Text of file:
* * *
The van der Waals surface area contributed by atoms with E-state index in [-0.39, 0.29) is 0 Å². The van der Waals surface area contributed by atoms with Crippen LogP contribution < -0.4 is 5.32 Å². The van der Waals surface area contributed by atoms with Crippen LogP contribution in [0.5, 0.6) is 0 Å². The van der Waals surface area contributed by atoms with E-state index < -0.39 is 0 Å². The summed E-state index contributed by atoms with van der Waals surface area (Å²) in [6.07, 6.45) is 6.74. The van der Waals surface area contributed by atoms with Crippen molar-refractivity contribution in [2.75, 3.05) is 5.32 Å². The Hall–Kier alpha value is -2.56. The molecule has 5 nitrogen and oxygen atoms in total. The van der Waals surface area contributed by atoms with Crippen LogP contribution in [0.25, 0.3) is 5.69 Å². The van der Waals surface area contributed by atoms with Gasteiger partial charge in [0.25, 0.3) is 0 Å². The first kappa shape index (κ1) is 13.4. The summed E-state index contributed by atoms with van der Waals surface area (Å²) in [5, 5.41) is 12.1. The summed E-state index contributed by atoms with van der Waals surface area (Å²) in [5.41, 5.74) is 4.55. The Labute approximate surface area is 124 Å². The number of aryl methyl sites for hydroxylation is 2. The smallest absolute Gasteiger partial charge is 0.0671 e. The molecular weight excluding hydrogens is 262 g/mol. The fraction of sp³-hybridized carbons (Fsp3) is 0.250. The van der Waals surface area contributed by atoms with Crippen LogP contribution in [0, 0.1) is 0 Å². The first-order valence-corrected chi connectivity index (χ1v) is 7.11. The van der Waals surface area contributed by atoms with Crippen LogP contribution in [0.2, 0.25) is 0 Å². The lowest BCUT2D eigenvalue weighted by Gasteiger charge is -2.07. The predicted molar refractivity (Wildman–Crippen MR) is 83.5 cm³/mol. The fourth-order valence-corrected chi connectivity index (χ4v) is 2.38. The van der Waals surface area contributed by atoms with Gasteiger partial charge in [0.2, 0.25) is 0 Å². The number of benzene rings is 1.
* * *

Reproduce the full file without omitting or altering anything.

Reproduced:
The van der Waals surface area contributed by atoms with E-state index in [-0.39, 0.29) is 0 Å². The van der Waals surface area contributed by atoms with Crippen LogP contribution < -0.4 is 5.32 Å². The van der Waals surface area contributed by atoms with Crippen LogP contribution in [0.5, 0.6) is 0 Å². The van der Waals surface area contributed by atoms with E-state index < -0.39 is 0 Å². The summed E-state index contributed by atoms with van der Waals surface area (Å²) in [6.07, 6.45) is 6.74. The van der Waals surface area contributed by atoms with Crippen molar-refractivity contribution in [2.75, 3.05) is 5.32 Å². The Hall–Kier alpha value is -2.56. The molecule has 5 nitrogen and oxygen atoms in total. The van der Waals surface area contributed by atoms with Crippen LogP contribution in [0.25, 0.3) is 5.69 Å². The van der Waals surface area contributed by atoms with Gasteiger partial charge in [0.25, 0.3) is 0 Å². The first kappa shape index (κ1) is 13.4. The summed E-state index contributed by atoms with van der Waals surface area (Å²) in [5, 5.41) is 12.1. The summed E-state index contributed by atoms with van der Waals surface area (Å²) in [5.41, 5.74) is 4.55. The Labute approximate surface area is 124 Å². The number of aryl methyl sites for hydroxylation is 2. The smallest absolute Gasteiger partial charge is 0.0671 e. The molecular weight excluding hydrogens is 262 g/mol. The fraction of sp³-hybridized carbons (Fsp3) is 0.250. The van der Waals surface area contributed by atoms with Crippen LogP contribution in [0, 0.1) is 0 Å². The first-order valence-corrected chi connectivity index (χ1v) is 7.11. The van der Waals surface area contributed by atoms with Crippen LogP contribution in [0.2, 0.25) is 0 Å². The lowest BCUT2D eigenvalue weighted by Gasteiger charge is -2.07. The predicted molar refractivity (Wildman–Crippen MR) is 83.5 cm³/mol. The fourth-order valence-corrected chi connectivity index (χ4v) is 2.38. The van der Waals surface area contributed by atoms with Gasteiger partial charge in [0.2, 0.25) is 0 Å². The number of benzene rings is 1.